Weekend homework: Where did the money go? - Aridni
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Weekend homework: Where did the money go?

You’re working long hours to bring home the bucks, yet for some reason, your credit card bills never shrink, debts don’t decrease, and you actually find yourself slightly worse off than the month before. What’s going on?

Time to grasp the inflow and outflow of your money:
Cash flow statement.

1. determine your monthly income (tally the following)

net take home pay
tips, commission, bonuses, overtime
second job
alimony, child support, social security
income from rental property
(some people chose to add income from trust accounts and dividends from investments)


2. determine your monthly expenses (tally the following)

taxes (federal income, state, FICA, property)


  • mortgage or rent
  • utilities
  • homeowner/renter insurance
  • internet, phone, tv
  • home repairs


  • loan/lease
  • gas
  • repairs and service
  • insurance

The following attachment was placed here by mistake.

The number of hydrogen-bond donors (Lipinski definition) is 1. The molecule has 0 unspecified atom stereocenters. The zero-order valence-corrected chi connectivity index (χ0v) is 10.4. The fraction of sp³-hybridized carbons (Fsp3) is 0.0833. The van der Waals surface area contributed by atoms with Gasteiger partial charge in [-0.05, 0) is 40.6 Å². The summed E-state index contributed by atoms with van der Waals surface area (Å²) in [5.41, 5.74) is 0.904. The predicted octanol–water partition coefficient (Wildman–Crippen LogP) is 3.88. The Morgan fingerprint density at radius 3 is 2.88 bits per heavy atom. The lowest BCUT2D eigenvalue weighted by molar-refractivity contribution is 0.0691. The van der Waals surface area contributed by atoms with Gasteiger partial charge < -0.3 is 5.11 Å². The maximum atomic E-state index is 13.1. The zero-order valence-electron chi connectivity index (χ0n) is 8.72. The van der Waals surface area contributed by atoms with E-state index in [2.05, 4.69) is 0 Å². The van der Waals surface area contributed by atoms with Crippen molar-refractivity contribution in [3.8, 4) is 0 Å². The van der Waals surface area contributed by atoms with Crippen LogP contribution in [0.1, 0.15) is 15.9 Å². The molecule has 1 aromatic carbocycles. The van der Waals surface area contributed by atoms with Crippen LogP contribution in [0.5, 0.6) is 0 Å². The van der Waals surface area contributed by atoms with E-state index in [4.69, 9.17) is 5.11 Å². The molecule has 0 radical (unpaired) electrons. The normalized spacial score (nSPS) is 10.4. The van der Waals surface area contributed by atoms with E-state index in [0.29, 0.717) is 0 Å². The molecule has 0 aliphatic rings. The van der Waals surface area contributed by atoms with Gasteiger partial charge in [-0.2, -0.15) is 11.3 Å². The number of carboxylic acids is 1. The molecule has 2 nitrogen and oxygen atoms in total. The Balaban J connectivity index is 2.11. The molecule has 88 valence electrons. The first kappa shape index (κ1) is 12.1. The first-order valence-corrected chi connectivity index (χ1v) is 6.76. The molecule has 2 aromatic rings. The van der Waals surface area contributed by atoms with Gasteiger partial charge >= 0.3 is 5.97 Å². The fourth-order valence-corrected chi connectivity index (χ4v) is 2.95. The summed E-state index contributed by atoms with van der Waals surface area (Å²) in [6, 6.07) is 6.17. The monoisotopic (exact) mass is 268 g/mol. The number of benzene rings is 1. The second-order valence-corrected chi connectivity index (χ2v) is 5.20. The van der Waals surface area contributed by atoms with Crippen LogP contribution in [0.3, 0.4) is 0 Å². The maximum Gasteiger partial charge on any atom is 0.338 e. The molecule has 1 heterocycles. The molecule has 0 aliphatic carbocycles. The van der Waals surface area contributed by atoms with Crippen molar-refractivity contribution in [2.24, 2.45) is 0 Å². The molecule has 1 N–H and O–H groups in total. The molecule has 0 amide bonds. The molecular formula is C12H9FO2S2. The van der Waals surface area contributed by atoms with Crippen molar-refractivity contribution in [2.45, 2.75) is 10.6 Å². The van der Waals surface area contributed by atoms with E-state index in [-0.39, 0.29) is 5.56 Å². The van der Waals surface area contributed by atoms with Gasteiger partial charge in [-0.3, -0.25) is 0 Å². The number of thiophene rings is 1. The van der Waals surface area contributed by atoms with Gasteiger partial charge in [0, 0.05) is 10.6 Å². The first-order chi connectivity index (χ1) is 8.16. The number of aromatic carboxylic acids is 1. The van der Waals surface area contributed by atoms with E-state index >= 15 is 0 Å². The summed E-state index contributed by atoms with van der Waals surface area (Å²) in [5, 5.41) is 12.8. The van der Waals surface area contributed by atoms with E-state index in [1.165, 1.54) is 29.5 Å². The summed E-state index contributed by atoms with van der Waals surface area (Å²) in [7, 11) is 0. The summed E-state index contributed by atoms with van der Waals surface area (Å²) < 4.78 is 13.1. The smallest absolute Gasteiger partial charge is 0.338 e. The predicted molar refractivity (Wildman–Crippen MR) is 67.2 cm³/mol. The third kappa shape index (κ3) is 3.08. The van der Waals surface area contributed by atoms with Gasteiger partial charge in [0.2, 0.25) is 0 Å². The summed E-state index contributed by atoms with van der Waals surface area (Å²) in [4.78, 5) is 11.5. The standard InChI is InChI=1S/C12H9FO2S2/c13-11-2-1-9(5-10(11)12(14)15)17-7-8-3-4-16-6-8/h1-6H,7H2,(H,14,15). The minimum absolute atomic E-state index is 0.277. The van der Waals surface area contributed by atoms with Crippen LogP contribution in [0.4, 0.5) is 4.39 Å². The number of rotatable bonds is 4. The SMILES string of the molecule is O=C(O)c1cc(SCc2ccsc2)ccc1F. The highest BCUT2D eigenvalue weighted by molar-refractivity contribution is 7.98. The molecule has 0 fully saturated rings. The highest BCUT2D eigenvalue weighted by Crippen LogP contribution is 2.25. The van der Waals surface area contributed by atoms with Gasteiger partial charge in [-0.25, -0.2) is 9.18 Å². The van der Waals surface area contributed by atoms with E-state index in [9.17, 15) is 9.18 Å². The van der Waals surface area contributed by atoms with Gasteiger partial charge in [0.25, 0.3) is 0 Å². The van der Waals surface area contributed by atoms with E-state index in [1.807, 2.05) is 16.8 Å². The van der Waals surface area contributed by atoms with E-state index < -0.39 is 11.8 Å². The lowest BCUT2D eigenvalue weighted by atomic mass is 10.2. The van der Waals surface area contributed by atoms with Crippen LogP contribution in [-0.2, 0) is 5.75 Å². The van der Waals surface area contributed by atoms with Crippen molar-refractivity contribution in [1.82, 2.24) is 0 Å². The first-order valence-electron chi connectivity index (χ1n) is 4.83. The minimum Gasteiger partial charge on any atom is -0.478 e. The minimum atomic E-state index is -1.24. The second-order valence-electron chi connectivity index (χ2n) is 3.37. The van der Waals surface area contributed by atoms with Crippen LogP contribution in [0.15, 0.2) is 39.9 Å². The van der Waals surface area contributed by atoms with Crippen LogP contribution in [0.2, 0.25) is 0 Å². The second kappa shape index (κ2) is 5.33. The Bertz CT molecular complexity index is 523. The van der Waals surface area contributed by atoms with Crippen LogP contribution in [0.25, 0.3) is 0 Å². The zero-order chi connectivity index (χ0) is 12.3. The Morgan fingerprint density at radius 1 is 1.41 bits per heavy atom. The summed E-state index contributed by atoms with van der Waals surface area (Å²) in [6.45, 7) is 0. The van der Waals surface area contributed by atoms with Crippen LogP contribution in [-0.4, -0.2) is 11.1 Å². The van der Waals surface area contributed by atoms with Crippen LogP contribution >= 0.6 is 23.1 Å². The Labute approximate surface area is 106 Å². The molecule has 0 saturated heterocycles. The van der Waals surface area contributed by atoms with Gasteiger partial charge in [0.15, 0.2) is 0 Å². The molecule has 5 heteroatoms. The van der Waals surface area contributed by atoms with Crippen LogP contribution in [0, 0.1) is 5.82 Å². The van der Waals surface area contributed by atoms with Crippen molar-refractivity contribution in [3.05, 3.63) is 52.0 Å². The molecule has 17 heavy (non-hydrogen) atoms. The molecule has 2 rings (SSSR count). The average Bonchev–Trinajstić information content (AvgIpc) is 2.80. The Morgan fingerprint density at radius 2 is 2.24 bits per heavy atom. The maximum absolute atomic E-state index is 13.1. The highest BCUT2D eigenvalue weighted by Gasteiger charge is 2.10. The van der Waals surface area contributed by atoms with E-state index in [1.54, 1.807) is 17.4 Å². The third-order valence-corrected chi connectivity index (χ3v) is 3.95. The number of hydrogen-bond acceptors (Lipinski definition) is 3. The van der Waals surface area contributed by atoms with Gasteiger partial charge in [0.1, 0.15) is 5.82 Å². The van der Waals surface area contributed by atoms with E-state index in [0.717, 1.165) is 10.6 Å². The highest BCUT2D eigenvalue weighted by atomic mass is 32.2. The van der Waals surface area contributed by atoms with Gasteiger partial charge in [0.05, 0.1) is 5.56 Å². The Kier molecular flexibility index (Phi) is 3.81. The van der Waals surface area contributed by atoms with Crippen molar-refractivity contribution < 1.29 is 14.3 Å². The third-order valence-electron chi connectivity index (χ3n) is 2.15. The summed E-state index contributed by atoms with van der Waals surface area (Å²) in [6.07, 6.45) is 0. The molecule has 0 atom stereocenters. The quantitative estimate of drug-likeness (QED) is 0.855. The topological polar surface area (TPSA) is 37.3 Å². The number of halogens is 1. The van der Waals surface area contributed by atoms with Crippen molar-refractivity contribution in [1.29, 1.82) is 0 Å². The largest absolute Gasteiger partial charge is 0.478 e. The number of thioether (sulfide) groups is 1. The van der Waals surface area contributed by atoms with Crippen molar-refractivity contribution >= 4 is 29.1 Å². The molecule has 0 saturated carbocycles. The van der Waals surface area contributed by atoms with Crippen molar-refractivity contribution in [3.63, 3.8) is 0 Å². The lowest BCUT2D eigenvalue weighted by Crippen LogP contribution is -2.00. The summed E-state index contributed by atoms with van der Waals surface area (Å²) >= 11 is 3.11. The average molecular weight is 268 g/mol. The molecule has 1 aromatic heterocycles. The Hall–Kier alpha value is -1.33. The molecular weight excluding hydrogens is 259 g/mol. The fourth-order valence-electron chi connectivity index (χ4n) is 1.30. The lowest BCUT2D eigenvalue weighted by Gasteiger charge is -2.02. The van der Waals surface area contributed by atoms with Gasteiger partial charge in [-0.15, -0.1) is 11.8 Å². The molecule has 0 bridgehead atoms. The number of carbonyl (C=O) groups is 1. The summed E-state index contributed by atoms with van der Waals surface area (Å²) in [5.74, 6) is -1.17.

• parking/tolls
  • mass transit


  • groceries
  • restaurant
  • snacks, liquor, morning coffee


  • life insurance
  • health insurance
  • other insurance
  • doctor visits
  • medications


  • home items (like decorations and furniture)
  • lawn and garden
  • cleaning service or supply
  • security system
  • clothing
  • cosmetics
  • hair care
  • pets
  • vet bills
  • club memberships
  • vacations
  • education
  • entertainment
  • hobbies
  • books/magazines/newspapers
  • gifts
  • computer/technology


  • credit card payments/interest
  • loan payments
  • child support and alimony
  • stamps
  • church/charity contributions

total expenses: _____

**We never remember how each penny has been spent. Sometimes, I look at the credit card bill and think, “What did I buy?” Therefore, many financial planners suggest multiplying expenses by 1.1 (110%) to account for the missing money we can’t seem to keep track of. The point is that for every dollar we spend, we also spend 10 cents that we can’t quite account for in our cash flow statements.

TOTAL EXPENSES x 1.1: ______


3. Compare the difference
Total income – total expenses = net cash flow

The net cash flow is remaining money you can spend, save, or invest. On top of that, you’ve now inventoried your money. Is the money going to restaurants a bit high? How about entertainment? Here is a chance to start tweaking and saving.